1969 was a year giants rocked the earth, and they
wanted big amps. By that point in history, rock music was the baddest man in the
whole damn town. Stadiums and outdoor festivals was where the action was—Madison
Square Garden for chrissakes. Fifty watts just wasn't enough to move that chick
in the 61st row in her hand-embroidered bellbottoms. It wasn't as if nobody was
filling the void—witness the stacks of Marshalls, mountains of Hiwatts,
and truckloads of Dual Showmans doing more to promote tinnitus in a single
generation since WWII.
Only In America
Ampeg needed to compete. The team of amp designer Bill Hughes and Roger Cox—with
input from Bob Rufkahr and Dan Armstrong—set about to create what Cox
referred to as "the biggest, nastiest bass amplifier the world had ever seen."
Using the same sort of madness that drove Dr. Frankenstein, the team came up
with a 300-watt all-tube phantasmagoria they called the Super Vacuum Tube—or
SVT, to save on vowels. To fully grasp the monstrosity of their creation, the
SVT's 300-watt output stomped the deafening 200-watt Marshall Major by a full
Unveiled at the 1969 NAMM show in Chicago, the SVT head alone weighed 95 lbs and
contained fourteen tubes, six of which were massive 6146 power tubes. To heat
all those tubes, massive transformers with magnetic fields powerful enough to
cause genetic mutations were necessary. And what kind of speakers were able to
handle all that power? Nothing less than two cabinets sporting eight ten-inch
speakers and weighing 105 lbs. each.
After surveying his
creation, Cox was actually concerned about potential liability—when your
engineers warn of the possible harm their designs could cause, you'd better
listen. Ampeg's management did and devised a warning label which read:
AMP IS CAPABLE OF DELIVERING SOUND PRESSURE LEVELS THAT MAY CAUSE PERMANENT
Her Satanic Majesty's Shakedown Cruise
Some say we make our own luck, but they're usually the people with all the luck.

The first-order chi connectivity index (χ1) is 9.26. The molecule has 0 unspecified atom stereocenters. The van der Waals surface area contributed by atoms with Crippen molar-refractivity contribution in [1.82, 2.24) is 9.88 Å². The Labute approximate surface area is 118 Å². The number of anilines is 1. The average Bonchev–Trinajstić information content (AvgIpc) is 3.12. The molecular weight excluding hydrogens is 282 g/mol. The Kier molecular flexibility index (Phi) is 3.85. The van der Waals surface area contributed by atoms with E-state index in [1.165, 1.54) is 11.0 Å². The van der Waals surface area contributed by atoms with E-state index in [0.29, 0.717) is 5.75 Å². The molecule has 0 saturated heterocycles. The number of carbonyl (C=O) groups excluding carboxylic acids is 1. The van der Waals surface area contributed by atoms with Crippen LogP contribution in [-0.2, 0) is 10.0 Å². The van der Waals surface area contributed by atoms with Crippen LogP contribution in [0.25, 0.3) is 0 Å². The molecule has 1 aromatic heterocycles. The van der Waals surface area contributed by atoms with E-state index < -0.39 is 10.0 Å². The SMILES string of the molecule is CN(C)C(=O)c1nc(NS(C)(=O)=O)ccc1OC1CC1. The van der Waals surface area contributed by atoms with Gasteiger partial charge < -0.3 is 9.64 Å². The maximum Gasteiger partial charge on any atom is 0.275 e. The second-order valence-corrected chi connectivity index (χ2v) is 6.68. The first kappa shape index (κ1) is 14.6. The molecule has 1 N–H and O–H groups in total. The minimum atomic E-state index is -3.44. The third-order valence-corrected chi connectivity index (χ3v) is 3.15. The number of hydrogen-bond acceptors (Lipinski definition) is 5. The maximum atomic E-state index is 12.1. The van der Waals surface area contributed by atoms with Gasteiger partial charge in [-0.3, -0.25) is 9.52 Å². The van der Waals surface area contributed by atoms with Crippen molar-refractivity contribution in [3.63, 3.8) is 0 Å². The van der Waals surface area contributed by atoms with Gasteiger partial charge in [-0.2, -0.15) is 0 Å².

Luck came to Ampeg, not from their own doing, but by the lack of knowledge
concerning international voltages on the part of the Rolling Stones. It seems
the Stones shipped their Fender amps over to the States to rehearse for their
soon-to-be-legendary '69 world tour, plugged them in, switched them on, and the
resulting smoke and burn first made the roadies think Keith had nodded out
again, until they remembered that the amps were set up for UK voltage.
The Stones may have been "The Greatest Rock n' Roll Band In The World," but like
all bands, they liked to get free gear. In a panic, now deceased Stones keyboard
player and road manager Ian Stewart contacted Rich Mandella, Ampeg's Hollywood
liaison, desperately begging for amps for the tour that was now only weeks
Mandella, knowing a good thing when he saw it, loaded up all the SVT prototypes
and some old 4x12 cabs into his pickup and headed down to the Warner Brothers
lot where the Stones were rehearsing in an unused soundstage. Keith, Mick Taylor
and Bill Wyman plugged in to the SVT prototypes and proceeded to turn them up to
a level that reduced the un-hip to flaming piles of goo. The Stones may have had
sympathy for the devil, but they gave no such kindness to the SVT prototypes.
Mandella began to notice that the prototypes were getting close to meltdown
under Keith's relentless bashing. According to Mandella, "Everything he was
doing in rehearsal just kept getting louder and bigger and crazier, with two or
three heads per person. I'd watch the amps, and when I could see one was about
to explode, I'd just switch heads."
Since those prototype SVT
heads were the only ones in existence—production was still a ways away—it
was decided in a very smokey room that Mandella would accompany the Stones on
the tour as their personal Ampeg technician. While the Stones rocked, and the
audience grooved, and the Hell's Angels kicked the living crap out of everybody
within a pool cue's length, Rich Mandella was behind the backline making sure
everything was sorted. If you want a sample of the mayhem, check out Gimme
Shelter, the Stones' own documentary of the 1969 world tour. But if you
wanna hear those early SVTs blasting for all they're worth, rush right down and
pick up Get Yer Ya Ya's Out, the best live album ever made.
In The World Of 300-Watt Amps, Perspective Is Hard To Come By
Since then, the SVT has become the bass amp that all rock bassists dream of,
whether they're famous or completely unknown. Ampeg has modified the SVT concept
for a wider variety of sounds, but fortunately, they still make the SVT-VR,
which are virtually identical to the ones the Stones used to put their Jack
Daniels bottles on top of. (The SVT-Classic is also available, and is very
similar to the original.)
Former Bass Player editor Scott Malandrone put the SVT in perspective this
way: "The SVT has done for the sound of electric bass what the Marshall Super
Lead had done for the electric guitar—it would give the instrument an
identity." We couldn't say it better ourselves.